The First Bite of a hot capati is memorable. Mine was in September 1966, at my first lunch cooked and served by Srila Prabhupada. Once the vegetable, rice, and dal portion of the meal was served, he proceeded to pass out a tall stack of just-off-the-flame capatis. Thin and flexible, the char-flecked wheat breads glistened with a film of sweet butter. The devotees showed me how to tear off bits of capati and scoop up morsels of the accompanying dishes. The tastes were sensational, and the bread was one of the best I had ever eaten. My memory is not unique. I know few people who don't become lifetime capati aficionados with their first bite.
Classic Indian breads roughly fall into three categories: griddle-baked, griddle-fried, and deep-fried. Handsdown, the preferred daily bread is griddle-baked, known as capatis, phulkas, or rotis, depending on their thickness or size. Whole-wheat capatisare the most popular. They're fairly thin and five-to-seven inches across.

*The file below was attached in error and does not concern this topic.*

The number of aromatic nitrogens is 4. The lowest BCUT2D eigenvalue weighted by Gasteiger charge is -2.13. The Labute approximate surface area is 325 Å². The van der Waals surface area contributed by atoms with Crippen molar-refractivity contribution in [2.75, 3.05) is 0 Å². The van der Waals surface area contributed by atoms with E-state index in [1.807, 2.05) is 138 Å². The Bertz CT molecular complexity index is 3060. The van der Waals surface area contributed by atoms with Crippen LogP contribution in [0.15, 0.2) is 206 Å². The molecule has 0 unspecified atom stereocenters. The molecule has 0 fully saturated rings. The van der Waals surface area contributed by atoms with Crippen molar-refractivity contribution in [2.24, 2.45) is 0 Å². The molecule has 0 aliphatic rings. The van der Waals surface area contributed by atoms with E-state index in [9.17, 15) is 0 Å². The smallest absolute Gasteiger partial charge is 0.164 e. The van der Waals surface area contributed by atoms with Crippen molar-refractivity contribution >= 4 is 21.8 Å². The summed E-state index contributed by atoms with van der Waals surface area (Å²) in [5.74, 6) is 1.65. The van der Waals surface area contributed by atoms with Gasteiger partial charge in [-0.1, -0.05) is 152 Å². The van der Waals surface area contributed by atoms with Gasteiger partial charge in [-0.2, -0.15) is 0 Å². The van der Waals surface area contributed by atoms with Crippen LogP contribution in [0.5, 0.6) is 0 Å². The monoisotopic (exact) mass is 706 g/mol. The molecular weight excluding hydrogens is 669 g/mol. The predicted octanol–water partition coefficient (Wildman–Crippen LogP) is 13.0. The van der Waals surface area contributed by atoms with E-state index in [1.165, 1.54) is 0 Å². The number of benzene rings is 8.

In India today, capatis remain close to their ancient origins. A capati pantry relies on few ingredients: wholewheat flour, an assortment of other flours or grains, water or yogurt, and optional butter or ghee. The equipment: a rolling pin and a griddle. With these simple elements, you can make capatis with a vast range of flavors and textures. Once you conquer the techniques for rolling and cooking, there are no right or wrong capatis, only breads that reflect your sense of taste.